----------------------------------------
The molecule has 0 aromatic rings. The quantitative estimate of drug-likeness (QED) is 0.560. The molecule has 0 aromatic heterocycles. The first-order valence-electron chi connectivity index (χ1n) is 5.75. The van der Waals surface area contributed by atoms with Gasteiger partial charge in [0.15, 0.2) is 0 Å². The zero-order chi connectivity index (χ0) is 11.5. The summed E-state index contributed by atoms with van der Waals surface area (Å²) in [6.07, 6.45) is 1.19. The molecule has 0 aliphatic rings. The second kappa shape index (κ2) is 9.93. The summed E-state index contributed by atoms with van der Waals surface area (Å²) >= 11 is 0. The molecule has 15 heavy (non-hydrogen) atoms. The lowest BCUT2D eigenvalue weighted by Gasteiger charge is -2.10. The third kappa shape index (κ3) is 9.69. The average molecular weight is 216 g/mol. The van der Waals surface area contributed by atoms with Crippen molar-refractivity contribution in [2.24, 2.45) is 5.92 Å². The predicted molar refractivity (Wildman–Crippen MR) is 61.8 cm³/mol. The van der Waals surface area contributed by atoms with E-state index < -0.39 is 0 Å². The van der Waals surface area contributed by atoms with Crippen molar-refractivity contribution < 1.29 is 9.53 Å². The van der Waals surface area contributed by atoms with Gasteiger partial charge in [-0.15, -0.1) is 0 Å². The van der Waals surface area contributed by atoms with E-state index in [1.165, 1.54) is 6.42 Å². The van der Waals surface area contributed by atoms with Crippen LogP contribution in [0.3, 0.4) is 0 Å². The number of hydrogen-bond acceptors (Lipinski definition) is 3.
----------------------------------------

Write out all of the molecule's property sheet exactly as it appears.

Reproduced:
The molecule has 0 aromatic rings. The quantitative estimate of drug-likeness (QED) is 0.560. The molecule has 0 aromatic heterocycles. The first-order valence-electron chi connectivity index (χ1n) is 5.75. The van der Waals surface area contributed by atoms with Gasteiger partial charge in [0.15, 0.2) is 0 Å². The zero-order chi connectivity index (χ0) is 11.5. The summed E-state index contributed by atoms with van der Waals surface area (Å²) in [6.07, 6.45) is 1.19. The molecule has 0 aliphatic rings. The second kappa shape index (κ2) is 9.93. The summed E-state index contributed by atoms with van der Waals surface area (Å²) >= 11 is 0. The molecule has 15 heavy (non-hydrogen) atoms. The lowest BCUT2D eigenvalue weighted by Gasteiger charge is -2.10. The third kappa shape index (κ3) is 9.69. The average molecular weight is 216 g/mol. The van der Waals surface area contributed by atoms with Crippen molar-refractivity contribution in [2.24, 2.45) is 5.92 Å². The predicted molar refractivity (Wildman–Crippen MR) is 61.8 cm³/mol. The van der Waals surface area contributed by atoms with E-state index < -0.39 is 0 Å². The van der Waals surface area contributed by atoms with Crippen molar-refractivity contribution < 1.29 is 9.53 Å². The van der Waals surface area contributed by atoms with Gasteiger partial charge in [-0.15, -0.1) is 0 Å². The van der Waals surface area contributed by atoms with E-state index in [1.165, 1.54) is 6.42 Å². The van der Waals surface area contributed by atoms with Crippen LogP contribution in [0.3, 0.4) is 0 Å². The number of hydrogen-bond acceptors (Lipinski definition) is 3.